Imagine for a moment if Google executives loaded up their PowerPoint presentation, walked into the head office of a major bank and provided an in-depth demonstration of how Google Wave will revolutionize the way employees communicate, not only with one another but with partners, suppliers and customers.
I know what you’re thinking: Google would never even get a meeting with a major bank over collaboration software.
As compelling though it is, the video that came out of the I/O conference last week about Google Wave – an online means of sharing e-mail, instant messaging, forums, wikis and photos – sidesteps the kind of issue that Google has decided is everyone else’s problem. This is the question of to what extent companies should consider this as a viable tool for business users.
In the most insightful blog post on Google Wave so far, CNet’s Matt Asay explains why we’re seeing this kind of innovation from Google and not traditional enterprise software companies.
Google has no incumbent enterprise products to which it must pay obeisance. Google doesn’t even have a built-in background with the desktop that moors its vision of what is possible,” he writes. “Google, in other words, is creating an ‘innovator’s dilemma’ for the incumbent enterprise software vendors, entrapped by their own successful products and the need to appease employees and existing customers.”
But that’s not the only dilemma. There is also what we might call the IT manager’s dilemma, which is taking so-called disruptive innovation and figuring out policies or plans to allow something like Google Wave to coexist with those clunky enterprise software products. It’s not enough to hope that companies will simply dump their Exchange Server, take down the in-house wiki tool they’ve created or abandon their existing intranet forums. In many cases investments were made in these products because they adhered to certain security or compliance objectives, or they might have been part of a larger productivity bundle. Product support in traditional enterprise software is typically at a higher level than that of free online tools.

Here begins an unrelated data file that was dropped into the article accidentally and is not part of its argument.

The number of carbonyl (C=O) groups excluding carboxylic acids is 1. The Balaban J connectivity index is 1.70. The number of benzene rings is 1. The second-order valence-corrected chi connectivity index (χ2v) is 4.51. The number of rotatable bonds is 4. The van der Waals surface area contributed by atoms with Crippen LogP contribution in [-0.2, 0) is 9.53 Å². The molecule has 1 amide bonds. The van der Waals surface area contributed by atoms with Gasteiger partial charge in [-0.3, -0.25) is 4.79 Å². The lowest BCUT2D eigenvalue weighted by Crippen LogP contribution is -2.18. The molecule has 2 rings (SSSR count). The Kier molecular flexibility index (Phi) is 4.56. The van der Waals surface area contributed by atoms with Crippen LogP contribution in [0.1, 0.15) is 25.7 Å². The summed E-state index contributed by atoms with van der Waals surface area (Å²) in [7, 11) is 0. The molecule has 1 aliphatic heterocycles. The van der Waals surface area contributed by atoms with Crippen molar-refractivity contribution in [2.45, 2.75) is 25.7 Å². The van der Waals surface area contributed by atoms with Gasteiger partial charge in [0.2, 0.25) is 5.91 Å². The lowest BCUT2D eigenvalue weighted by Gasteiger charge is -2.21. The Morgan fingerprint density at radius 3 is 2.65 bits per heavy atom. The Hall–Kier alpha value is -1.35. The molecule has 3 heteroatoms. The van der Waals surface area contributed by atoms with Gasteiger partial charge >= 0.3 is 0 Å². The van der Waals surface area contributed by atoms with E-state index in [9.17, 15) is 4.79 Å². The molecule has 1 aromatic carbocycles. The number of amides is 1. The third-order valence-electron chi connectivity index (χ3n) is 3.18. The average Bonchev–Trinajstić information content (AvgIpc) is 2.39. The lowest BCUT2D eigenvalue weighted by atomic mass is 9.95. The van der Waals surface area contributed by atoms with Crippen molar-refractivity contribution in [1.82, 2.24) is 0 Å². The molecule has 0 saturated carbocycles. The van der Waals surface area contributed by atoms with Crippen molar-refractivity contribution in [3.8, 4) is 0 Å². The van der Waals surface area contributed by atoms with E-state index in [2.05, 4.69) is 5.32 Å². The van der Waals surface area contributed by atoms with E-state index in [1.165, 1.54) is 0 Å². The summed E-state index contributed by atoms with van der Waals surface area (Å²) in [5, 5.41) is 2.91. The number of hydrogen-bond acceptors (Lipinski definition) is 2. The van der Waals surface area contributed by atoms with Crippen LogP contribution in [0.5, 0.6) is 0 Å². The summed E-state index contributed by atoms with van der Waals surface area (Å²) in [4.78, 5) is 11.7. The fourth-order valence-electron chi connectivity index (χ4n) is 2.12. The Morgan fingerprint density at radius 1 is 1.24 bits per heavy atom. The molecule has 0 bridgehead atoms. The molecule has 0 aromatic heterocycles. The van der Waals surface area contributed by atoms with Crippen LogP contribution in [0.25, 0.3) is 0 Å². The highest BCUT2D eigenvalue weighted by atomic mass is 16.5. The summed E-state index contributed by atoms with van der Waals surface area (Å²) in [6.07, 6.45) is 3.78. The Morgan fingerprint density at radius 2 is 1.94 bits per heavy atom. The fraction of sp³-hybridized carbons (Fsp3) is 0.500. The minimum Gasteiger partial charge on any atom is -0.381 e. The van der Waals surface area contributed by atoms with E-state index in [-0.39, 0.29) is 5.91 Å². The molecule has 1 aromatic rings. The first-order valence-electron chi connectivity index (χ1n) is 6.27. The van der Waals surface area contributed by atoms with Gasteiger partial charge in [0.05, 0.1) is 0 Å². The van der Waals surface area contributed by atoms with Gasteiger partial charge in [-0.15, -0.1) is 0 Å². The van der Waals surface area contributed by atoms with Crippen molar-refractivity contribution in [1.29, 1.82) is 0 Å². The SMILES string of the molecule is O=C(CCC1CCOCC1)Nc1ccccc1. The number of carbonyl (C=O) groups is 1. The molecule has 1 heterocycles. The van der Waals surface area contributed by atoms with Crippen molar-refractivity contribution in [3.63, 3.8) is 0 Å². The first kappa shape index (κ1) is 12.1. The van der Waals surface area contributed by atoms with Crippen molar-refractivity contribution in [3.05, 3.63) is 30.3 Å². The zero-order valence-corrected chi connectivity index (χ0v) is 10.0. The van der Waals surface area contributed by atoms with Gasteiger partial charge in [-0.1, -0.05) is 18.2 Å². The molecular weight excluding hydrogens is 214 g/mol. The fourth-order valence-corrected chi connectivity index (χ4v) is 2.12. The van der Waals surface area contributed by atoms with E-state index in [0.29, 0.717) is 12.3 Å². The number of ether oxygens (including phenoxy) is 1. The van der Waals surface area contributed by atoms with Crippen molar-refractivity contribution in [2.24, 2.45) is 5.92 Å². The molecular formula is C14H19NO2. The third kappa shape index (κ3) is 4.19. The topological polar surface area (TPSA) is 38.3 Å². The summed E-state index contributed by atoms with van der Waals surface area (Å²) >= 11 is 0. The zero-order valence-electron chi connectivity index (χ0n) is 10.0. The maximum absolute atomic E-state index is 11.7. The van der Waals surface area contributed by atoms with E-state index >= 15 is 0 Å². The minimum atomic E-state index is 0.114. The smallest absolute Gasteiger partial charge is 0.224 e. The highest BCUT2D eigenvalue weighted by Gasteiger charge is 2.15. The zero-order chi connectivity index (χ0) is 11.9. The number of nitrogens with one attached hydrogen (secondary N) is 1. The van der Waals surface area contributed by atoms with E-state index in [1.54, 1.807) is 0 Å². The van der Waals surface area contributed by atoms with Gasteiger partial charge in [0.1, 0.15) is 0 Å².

It’s also unrealistic to suggest enterprises could ignore Google Wave entirely. If it’s successful – and some are already calling it a killer app – there’s good reason to believe consumers will begin to expect businesses to share information with them they way they share it with each other. This was the same demand that made the Internet a viable channel for corporations and governments alike. If there’s no integration with what may seem like prehistoric enterprise software products, Google may be forcing users to make an either-or kind of choice. This could be described as the Apple route, which presumes you’ll want everything in the same little universe.
Even if it has the benefits of an online tabula rasa, as Asay suggests, I hope Google will behave enough like an enterprise software company that it will offer some direction on bringing its collaboration technology into work environments. Just because the firm is going to offer IT managers a Wave, it shouldn’t necessarily expect a wave back.